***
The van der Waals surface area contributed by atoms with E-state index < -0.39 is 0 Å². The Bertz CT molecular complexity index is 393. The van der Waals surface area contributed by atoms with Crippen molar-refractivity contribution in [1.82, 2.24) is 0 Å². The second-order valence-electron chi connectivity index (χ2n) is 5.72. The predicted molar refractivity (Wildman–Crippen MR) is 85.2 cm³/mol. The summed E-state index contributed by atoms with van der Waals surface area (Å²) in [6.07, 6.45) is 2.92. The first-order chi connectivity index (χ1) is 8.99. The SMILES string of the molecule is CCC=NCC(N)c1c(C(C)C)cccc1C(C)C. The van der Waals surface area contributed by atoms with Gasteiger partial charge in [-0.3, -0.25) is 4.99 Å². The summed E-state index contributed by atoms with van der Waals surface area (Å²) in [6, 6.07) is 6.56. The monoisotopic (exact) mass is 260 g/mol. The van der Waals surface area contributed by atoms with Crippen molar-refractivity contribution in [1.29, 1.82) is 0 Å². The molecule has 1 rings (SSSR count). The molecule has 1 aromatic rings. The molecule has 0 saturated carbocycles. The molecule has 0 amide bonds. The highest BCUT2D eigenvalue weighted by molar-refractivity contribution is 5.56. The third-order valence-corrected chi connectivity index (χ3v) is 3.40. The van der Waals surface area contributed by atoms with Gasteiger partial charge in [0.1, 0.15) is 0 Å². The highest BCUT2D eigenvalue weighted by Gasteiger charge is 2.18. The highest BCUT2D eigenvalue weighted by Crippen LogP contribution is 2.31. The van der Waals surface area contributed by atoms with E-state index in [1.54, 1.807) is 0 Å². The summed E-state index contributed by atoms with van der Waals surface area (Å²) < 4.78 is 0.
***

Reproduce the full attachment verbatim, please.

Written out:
The van der Waals surface area contributed by atoms with E-state index < -0.39 is 0 Å². The Bertz CT molecular complexity index is 393. The van der Waals surface area contributed by atoms with Crippen molar-refractivity contribution in [1.82, 2.24) is 0 Å². The second-order valence-electron chi connectivity index (χ2n) is 5.72. The predicted molar refractivity (Wildman–Crippen MR) is 85.2 cm³/mol. The summed E-state index contributed by atoms with van der Waals surface area (Å²) in [6.07, 6.45) is 2.92. The first-order chi connectivity index (χ1) is 8.99. The SMILES string of the molecule is CCC=NCC(N)c1c(C(C)C)cccc1C(C)C. The van der Waals surface area contributed by atoms with Gasteiger partial charge in [-0.3, -0.25) is 4.99 Å². The summed E-state index contributed by atoms with van der Waals surface area (Å²) in [6, 6.07) is 6.56. The monoisotopic (exact) mass is 260 g/mol. The van der Waals surface area contributed by atoms with Crippen molar-refractivity contribution in [1.29, 1.82) is 0 Å². The molecule has 1 rings (SSSR count). The molecule has 1 aromatic rings. The molecule has 0 saturated carbocycles. The molecule has 0 amide bonds. The highest BCUT2D eigenvalue weighted by molar-refractivity contribution is 5.56. The third-order valence-corrected chi connectivity index (χ3v) is 3.40. The van der Waals surface area contributed by atoms with Gasteiger partial charge in [0.1, 0.15) is 0 Å². The highest BCUT2D eigenvalue weighted by Gasteiger charge is 2.18. The highest BCUT2D eigenvalue weighted by Crippen LogP contribution is 2.31. The van der Waals surface area contributed by atoms with E-state index in [1.54, 1.807) is 0 Å². The summed E-state index contributed by atoms with van der Waals surface area (Å²) < 4.78 is 0.